This notion of image fulfillment is often accompanied by deeply misguided and internally inconsistent conceptions of freedom. According to some of these conceptions, state requirements to wear protective gear are unjustifiably paternalistic and constitute a restriction of freedom. Since the state should not be involved in “restricting” freedom, the very idea of wearing a helmet is offensive. This perspective, to borrow an expression from Dan Savage, is quite leotarded.

Pick someone at random from the masses and ask them what freedom is. You will get a hot mess of vague ideas. Because freedom, for most people, is a feeling and not a particular stance on an agent-centered state of being. It is a term used to oppose the ever encroaching threat of big government. Or to break free from an equally imaginary yoke of societal norms. (I say this because societal norms are not a yoke; they are the condition of the possibility of individuality in the first place. Not that you can ever become an individual or anything; I’m just sayin’.) Yeah. The usual use of freedom ends up meaning something like “prevention of me doing what I want to do, no matter how stupid it is.” I suppose we can distill this to a basic negative notion of freedom, which is the absence of constraint. There are some anarchists out there who take this notion to its for real conclusions. This involves a belief in no government at all. Not even a little bit. No police, no prisons, no taxes, no medicaid. But unhelmeted riders who push notions of freedom are underrepresented in this camp. Mostly they hail from a romantic perspective, a notion that things were awesome in some imaginary good old days when those ideals used to mean something, but which fell away when the liberals or conservatives or who ever fucked things up.

Ironically, the segment of riders who push this idea the hardest are also the segment where authentic notions of ridership are the least associated with helmets. I am speaking of course, about those who exclusively ride cruisers and choppers. Often I see such riders decked out with leather. Chaps and leather jackets. Gangster ass boots. Gloves. Protective gear that is revealed as image appeal when one factors the absence of helmet. Which is deeply troubling when one considers the new demographic who are purchasing these bikes, older men who are riding for the first time and have very little riding experience.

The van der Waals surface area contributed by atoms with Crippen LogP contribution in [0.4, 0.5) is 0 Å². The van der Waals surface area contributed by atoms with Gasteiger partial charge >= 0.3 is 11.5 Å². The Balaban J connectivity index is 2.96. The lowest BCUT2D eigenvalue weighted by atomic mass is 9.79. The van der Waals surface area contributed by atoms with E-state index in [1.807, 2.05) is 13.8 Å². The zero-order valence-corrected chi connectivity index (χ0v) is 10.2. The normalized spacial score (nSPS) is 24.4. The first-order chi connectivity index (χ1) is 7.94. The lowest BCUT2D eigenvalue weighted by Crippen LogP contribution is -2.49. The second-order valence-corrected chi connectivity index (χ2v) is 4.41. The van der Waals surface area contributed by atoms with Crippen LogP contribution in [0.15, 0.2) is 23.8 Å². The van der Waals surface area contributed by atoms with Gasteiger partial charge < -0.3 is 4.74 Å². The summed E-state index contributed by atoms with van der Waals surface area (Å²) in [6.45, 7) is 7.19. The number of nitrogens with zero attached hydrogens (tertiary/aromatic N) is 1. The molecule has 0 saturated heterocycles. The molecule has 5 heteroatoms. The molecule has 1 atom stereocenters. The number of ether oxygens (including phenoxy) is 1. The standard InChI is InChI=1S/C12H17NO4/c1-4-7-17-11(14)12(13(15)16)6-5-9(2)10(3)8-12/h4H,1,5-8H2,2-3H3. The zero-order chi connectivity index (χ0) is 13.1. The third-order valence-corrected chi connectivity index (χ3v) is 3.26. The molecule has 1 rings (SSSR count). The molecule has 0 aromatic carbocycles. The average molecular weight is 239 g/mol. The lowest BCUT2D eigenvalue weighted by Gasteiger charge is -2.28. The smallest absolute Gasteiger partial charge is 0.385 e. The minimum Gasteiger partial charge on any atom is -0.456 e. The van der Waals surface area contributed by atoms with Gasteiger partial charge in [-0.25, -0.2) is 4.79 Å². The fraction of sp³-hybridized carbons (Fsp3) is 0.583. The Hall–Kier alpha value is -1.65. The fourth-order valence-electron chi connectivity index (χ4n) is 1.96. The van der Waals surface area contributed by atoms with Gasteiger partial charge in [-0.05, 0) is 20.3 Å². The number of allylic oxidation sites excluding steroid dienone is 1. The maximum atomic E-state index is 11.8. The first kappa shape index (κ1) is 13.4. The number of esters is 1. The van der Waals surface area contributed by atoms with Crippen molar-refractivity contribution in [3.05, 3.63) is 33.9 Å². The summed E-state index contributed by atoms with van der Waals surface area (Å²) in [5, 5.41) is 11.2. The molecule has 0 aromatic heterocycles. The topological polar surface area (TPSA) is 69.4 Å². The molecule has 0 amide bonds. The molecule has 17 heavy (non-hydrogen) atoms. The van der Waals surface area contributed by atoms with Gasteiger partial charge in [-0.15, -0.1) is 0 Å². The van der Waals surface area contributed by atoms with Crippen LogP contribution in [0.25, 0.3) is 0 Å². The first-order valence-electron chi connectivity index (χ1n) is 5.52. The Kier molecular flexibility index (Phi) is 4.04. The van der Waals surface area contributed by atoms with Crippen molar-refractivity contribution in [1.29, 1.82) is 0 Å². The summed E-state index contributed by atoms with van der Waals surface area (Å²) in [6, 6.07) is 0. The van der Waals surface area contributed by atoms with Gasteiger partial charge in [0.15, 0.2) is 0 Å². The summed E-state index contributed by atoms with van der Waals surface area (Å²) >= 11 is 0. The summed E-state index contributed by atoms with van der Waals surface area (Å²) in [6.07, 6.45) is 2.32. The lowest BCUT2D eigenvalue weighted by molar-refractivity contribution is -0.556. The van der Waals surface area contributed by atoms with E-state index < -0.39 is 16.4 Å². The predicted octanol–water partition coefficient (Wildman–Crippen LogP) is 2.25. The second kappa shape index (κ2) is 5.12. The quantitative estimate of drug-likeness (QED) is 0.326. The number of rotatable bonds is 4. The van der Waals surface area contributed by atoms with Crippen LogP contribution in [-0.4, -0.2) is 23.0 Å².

Anyway. I am just thinking out loud here. Let me wind down.

When I was in the hospital dealing with my moto crash injuries, all the medical professionals were surprised that I was only minimally hurt. Every nurse, doctor and x-ray technician asked me where the rest of my damage was. Why did I not have copious amounts of road rash? Why did I not have any head injuries? In talk with insurance reps and legal advisors, I heard tales about 10 mile an hour accidents that changed riders lives, that took them from professional life to professional care. On a recent ride, me and the homies happened upon a brigade of Harleys on the side of the road. It was clear that a rider blew the turn and crashed. He was lying motionless as his fellows clutched his head. There was no gear to be seen.

Gear doesn't make the difference in every possible mishap a rider can have. But it does in most of them. Riding is deeply worth it and deeply dangerous. You can turn the volume meter down from eleven by putting on some gear. For every old dude veteran rider who is cruising on his Gold Wing with no protection, there are 30 riders in the ground who could have walked away from the unforeseen dangers of the road if they had only judged passed their political ideology and community standards. I am not trying to be a "your life is too precious to risk" humanist or anything. I just think that people should exert more control over the possibilities of their own harm.